No one should mistake Blue Jasmine for one of Allen’s funny movies. Earlier in his career, the versatile filmmaker leaned heavily on Ingmar Bergman, Sweden’s master of the dour and dreary, to churn out dramas such as Interiors (1978), September (1987) and Another Woman (1988).

Blue Jasmine, though, is pure Woody Allen. It succinctly chronicles a handful of humans in crisis from Jasmine, frantically grasping at perhaps a final chance to grab a sophistication lifeline by wooing a government official on the way up in Dwight (Peter Sarsgaard) to Augie (Andrew Dice Clay), her sister’s former husband whose own hopes of moving up in his blue collar world were dashed inadvertently, at least, by Jasmine.

By far the most significant relationship here is the delicate relationship between sisters who aren’t bound by blood, but who somehow come together to flounder around in the often-painful arena of life when no one else seems willing to help them battle the bull.

British actress Hawkins, a Golden Globe winner for her work in Mike Leigh’s Happy-Go-Lucky in 2008, is superb as Ginger, Jasmine’s savior and sounding board until she summons enough backbone to be her own person.

Allen’s latest dramatic masterpiece belongs primarily to Blanchett, however. The superior talent who took home a best supporting actress Academy Award as Katharine Hepburn in The Aviator opposite Leonardo DiCaprio in 2004, is a shoo-in for at least a nomination as best actress in a leading role this year. Blanchett’s portrait of a socialite melting into oblivion before our very eyes is both stunning and, at times, almost unbearable to witness.

Why? Once again Allen, who could be headed for another best director Oscar, has found his muse.

In this case it’s an apocalyptic one, and Blanchett is the perfect actress to channel her emotionally.


MPAA rating: PG-13 (mature thematic material, language and sexual content)

Running time:  98 minutes

Jalapeño rating: 3 1/2 (out of 4)


'The Butler' could learn from the butler

President Eisenhower (Robin Williams) and Cecil Gaines in the cinematic White House. (The Weinstein Company)
Lee Daniels’ The Butler
does something its title character, poised, non-intrusive White House butler Cecil Gaines, would never consider.  It rushes and over-serves.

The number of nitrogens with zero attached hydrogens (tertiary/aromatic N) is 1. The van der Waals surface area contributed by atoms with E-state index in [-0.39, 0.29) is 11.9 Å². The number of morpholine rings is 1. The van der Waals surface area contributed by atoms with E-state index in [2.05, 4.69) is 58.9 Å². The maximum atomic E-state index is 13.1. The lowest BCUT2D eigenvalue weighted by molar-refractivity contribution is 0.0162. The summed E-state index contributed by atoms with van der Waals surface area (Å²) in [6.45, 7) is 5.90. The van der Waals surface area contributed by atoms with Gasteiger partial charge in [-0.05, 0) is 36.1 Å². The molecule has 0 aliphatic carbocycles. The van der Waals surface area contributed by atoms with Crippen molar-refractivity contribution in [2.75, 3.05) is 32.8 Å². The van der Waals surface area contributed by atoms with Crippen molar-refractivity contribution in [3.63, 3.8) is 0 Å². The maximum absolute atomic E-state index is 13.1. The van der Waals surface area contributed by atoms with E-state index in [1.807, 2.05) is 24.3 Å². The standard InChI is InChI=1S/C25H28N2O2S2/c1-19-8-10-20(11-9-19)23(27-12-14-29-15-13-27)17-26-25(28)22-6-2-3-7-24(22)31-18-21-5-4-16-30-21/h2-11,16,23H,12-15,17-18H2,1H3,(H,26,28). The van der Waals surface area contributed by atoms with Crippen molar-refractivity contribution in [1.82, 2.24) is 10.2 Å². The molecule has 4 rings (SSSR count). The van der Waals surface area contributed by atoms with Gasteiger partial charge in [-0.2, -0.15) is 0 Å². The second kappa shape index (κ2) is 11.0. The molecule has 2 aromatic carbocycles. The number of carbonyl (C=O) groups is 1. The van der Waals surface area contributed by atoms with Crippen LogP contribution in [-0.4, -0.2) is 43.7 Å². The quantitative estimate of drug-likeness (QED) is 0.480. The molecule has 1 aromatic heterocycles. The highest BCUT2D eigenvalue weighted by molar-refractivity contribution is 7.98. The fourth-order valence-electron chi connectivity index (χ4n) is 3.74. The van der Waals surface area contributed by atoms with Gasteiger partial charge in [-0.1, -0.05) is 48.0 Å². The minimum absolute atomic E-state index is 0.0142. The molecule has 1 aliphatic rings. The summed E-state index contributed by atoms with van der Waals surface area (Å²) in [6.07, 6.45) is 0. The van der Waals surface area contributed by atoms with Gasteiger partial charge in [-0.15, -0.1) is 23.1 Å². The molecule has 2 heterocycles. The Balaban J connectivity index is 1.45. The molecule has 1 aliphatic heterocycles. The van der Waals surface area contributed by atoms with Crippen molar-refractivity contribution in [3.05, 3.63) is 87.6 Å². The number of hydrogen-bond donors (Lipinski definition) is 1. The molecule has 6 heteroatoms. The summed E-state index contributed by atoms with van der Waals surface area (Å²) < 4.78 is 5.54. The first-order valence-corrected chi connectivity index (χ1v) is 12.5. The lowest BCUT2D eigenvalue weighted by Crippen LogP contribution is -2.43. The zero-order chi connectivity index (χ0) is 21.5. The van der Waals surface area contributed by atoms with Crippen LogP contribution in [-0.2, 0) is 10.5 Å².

Generally, though, The Butler, as the sprawling political drama was called until a title squabble necessitated the addition of director Daniels' name, is a noble project of keen interest to anyone willing to take a hard look at the grittier side of U.S. history.

It should come as no surprise that Forest Whitaker, the Academy Award-winning title character of The Last King of Scotland in 2006, is superb to the point of jumping into the Oscar contender’s race again as Gaines.

Whitaker waved his fist in the air and screamed orders as dictator Idi Amin in The Last King of Scotland.  As Gaines, though, one of his generation’s most gifted actors gets under the skin and into the soul of a humble man whose granite backbone was forged as a young boy when he witnessed ruthless mistreatment of both parents on a cotton farm in the Deep South in 1926.

 Slavery may have officially been a thing of the past by about a half century by then, but this film’s early  scenes may inspire some in the audience to dig out a history book and check to make sure.

First as an act of survival, then as a vocation, Gaines learns to serve.  Once he makes his way to Washington, D.C., the observant servant lands a job first at a fine hotel and finally at the White House, where he stands out as a loyal African-American serving wealthy white folks.

The Butler begins to flounder when it becomes apparent that Daniels, the Oscar-nominated director of Precious:  Based on the Novel Push by Sapphire (2009), and screenwriter Danny Strong (Game Change on HBO) haven’t set out to tell a personal story, but a personal story that will touch on every significant moment in black history from cotton field violence to Barack Obama’s tenure in the White House.